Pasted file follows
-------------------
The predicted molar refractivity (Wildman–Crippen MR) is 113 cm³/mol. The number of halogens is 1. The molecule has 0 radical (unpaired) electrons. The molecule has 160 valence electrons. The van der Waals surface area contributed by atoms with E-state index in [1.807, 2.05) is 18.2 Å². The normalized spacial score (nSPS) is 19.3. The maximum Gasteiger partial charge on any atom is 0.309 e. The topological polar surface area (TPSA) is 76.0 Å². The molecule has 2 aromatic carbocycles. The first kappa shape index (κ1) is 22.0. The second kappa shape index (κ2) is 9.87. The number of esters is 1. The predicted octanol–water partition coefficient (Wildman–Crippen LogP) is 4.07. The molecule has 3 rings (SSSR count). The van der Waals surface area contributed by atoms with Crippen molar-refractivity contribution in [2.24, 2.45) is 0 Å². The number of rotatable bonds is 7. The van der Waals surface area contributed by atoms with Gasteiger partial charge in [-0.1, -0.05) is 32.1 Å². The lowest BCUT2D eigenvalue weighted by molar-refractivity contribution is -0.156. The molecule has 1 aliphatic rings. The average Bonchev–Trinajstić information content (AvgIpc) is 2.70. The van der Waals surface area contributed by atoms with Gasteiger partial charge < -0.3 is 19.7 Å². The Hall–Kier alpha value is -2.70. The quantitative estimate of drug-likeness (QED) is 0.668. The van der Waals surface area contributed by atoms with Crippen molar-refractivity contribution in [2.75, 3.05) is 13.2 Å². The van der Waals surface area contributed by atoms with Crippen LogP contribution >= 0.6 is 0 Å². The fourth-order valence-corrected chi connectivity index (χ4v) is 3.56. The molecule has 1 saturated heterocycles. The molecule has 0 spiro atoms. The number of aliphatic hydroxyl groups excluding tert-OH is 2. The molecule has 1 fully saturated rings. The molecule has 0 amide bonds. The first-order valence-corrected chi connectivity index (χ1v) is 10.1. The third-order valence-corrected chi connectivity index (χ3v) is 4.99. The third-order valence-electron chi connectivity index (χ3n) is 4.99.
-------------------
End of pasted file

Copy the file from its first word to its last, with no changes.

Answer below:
The predicted molar refractivity (Wildman–Crippen MR) is 113 cm³/mol. The number of halogens is 1. The molecule has 0 radical (unpaired) electrons. The molecule has 160 valence electrons. The van der Waals surface area contributed by atoms with E-state index in [1.807, 2.05) is 18.2 Å². The normalized spacial score (nSPS) is 19.3. The maximum Gasteiger partial charge on any atom is 0.309 e. The topological polar surface area (TPSA) is 76.0 Å². The molecule has 2 aromatic carbocycles. The first kappa shape index (κ1) is 22.0. The second kappa shape index (κ2) is 9.87. The number of esters is 1. The predicted octanol–water partition coefficient (Wildman–Crippen LogP) is 4.07. The molecule has 3 rings (SSSR count). The van der Waals surface area contributed by atoms with Crippen molar-refractivity contribution in [2.24, 2.45) is 0 Å². The number of rotatable bonds is 7. The van der Waals surface area contributed by atoms with Gasteiger partial charge in [-0.1, -0.05) is 32.1 Å². The lowest BCUT2D eigenvalue weighted by molar-refractivity contribution is -0.156. The molecule has 1 aliphatic rings. The average Bonchev–Trinajstić information content (AvgIpc) is 2.70. The van der Waals surface area contributed by atoms with Gasteiger partial charge < -0.3 is 19.7 Å². The Hall–Kier alpha value is -2.70. The quantitative estimate of drug-likeness (QED) is 0.668. The van der Waals surface area contributed by atoms with Crippen molar-refractivity contribution in [2.75, 3.05) is 13.2 Å². The van der Waals surface area contributed by atoms with Crippen LogP contribution >= 0.6 is 0 Å². The fourth-order valence-corrected chi connectivity index (χ4v) is 3.56. The molecule has 1 saturated heterocycles. The molecule has 0 spiro atoms. The number of aliphatic hydroxyl groups excluding tert-OH is 2. The molecule has 1 fully saturated rings. The molecule has 0 amide bonds. The first-order valence-corrected chi connectivity index (χ1v) is 10.1. The third-order valence-corrected chi connectivity index (χ3v) is 4.99. The third-order valence-electron chi connectivity index (χ3n) is 4.99.